Book world's main man hits town
They call Karl Ove Knausgaard a “rock star” of writers, and standing in the foyer at the Sky City Grand Hotel — all 1.93m of him, lion-like with a mane of tousled grey hair, matching beard and piercing blue eyes — he looks like one.
His books have sold in numbers more commonly racked up by rock albums, too, so it was big news when the Auckland Writers Festival said he would be one of the 230 authors — local and international — at this week’s event.
Now Knausgaard’s arrived, run a workshop and is preparing to discuss his writing life with what will surely be an intimate crowd of hundreds — after all, the Aotea Centre’s ASB Theatre seats about 2139.
It’s far from the first time he has bared his soul; indeed, Knausgaard’s made his reputation based on six autobiographical novels, which were published from 2009-11 totalling 3600 pages.
They became a literary sensation in his native Norway, where it was estimated one copy was sold for every nine adults, and not just because the title was the same as Adolf Hitler’s autobiography,
HTo watch the video inteview go to nzherald.co.nz
That they were so brutally personal fuelled a frenzy of newspaper articles, TV interviews and online comment especially when members of Knausgaard’s own extended family came out swinging, claiming events in the books were not as they remembered.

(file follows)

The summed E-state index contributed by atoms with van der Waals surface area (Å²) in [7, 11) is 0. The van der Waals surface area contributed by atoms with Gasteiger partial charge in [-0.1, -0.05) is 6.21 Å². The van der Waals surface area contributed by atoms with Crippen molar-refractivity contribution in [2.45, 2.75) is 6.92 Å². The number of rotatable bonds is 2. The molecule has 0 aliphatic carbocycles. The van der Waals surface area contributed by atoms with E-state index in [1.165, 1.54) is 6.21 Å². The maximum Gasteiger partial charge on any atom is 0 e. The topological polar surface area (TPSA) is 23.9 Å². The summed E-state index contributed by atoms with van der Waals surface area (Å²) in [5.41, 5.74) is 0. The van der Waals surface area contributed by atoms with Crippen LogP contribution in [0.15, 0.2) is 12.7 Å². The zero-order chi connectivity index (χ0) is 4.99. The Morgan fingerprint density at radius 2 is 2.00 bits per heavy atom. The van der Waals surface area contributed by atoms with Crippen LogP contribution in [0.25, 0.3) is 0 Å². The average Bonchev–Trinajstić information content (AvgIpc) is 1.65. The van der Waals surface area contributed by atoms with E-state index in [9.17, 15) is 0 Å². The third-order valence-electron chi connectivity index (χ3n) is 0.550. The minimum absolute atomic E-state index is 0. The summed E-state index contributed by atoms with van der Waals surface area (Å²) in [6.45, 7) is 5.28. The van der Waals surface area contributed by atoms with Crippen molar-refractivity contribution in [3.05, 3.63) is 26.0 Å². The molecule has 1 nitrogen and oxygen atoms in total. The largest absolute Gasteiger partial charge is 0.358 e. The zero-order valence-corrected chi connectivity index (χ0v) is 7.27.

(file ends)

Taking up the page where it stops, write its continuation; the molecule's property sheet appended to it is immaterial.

As the writer himself realises, that’s the nature of memory for you but he says he pities families who have someone, like him, who is simply driven to write.
“One thing I know is that it’s probably a curse for a family to have a writer in its midst.”
Readers couldn’t get enough of the private thoughts of a man struggling to balance ambition — he wanted to write great literature — with the mundanity of everyday life.
He says he switched from trying to be a great writer to one simply trying to get time to write. In his 20s when he wrote (his first novel, published in 1998), he thought he had to isolate himself.
“I don’t know where that idea came from, maybe the romantic idea of the artist, but when we had children, that changed completely and my writing became much more grounded and the thing was that I realised that I can’t write the great novel, that was impossible and I had to just write without ambition.
“That was such a liberating thing for my writing and for my life. You know, when you have to pick up children from nursery at 4pm and you have maybe four hours, well, in those four hours you write. I stopped thinking about quality and being good, and I just wrote.”
He points out that those women who are writers and mothers do it all the time without comment.
Then the books went global, translated into 22 languages and propelling the father-offour to global literary stardom.
In 2011, he said he wouldn’t write again but has since written the four books comprising essays about concepts and objects, and now plans something different. Pure fiction, he says.
The Auckland Writers Festival is now on, finishing Sunday.
Karl Ove Knausgaard is appearing at the Auckland Writers Festival.